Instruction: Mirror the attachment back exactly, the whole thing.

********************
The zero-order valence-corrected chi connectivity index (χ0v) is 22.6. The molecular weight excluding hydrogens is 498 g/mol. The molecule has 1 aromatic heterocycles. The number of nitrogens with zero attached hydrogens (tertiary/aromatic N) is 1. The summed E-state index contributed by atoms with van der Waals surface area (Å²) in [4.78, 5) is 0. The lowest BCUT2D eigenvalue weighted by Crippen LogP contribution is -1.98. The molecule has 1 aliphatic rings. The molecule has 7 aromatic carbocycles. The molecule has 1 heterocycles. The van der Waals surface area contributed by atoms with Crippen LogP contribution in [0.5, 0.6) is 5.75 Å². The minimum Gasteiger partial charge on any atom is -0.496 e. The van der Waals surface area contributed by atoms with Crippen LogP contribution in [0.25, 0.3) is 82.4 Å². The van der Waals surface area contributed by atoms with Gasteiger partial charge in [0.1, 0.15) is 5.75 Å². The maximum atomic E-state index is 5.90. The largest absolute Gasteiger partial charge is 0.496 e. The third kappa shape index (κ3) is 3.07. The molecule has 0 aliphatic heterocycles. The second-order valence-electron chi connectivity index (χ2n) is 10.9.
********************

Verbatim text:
The zero-order valence-corrected chi connectivity index (χ0v) is 22.6. The molecular weight excluding hydrogens is 498 g/mol. The molecule has 1 aromatic heterocycles. The number of nitrogens with zero attached hydrogens (tertiary/aromatic N) is 1. The summed E-state index contributed by atoms with van der Waals surface area (Å²) in [4.78, 5) is 0. The lowest BCUT2D eigenvalue weighted by Crippen LogP contribution is -1.98. The molecule has 1 aliphatic rings. The molecule has 7 aromatic carbocycles. The molecule has 1 heterocycles. The van der Waals surface area contributed by atoms with Crippen LogP contribution in [0.5, 0.6) is 5.75 Å². The minimum Gasteiger partial charge on any atom is -0.496 e. The van der Waals surface area contributed by atoms with Crippen LogP contribution in [0.25, 0.3) is 82.4 Å². The van der Waals surface area contributed by atoms with Gasteiger partial charge in [0.1, 0.15) is 5.75 Å². The maximum atomic E-state index is 5.90. The largest absolute Gasteiger partial charge is 0.496 e. The third kappa shape index (κ3) is 3.07. The molecule has 0 aliphatic heterocycles. The second-order valence-electron chi connectivity index (χ2n) is 10.9.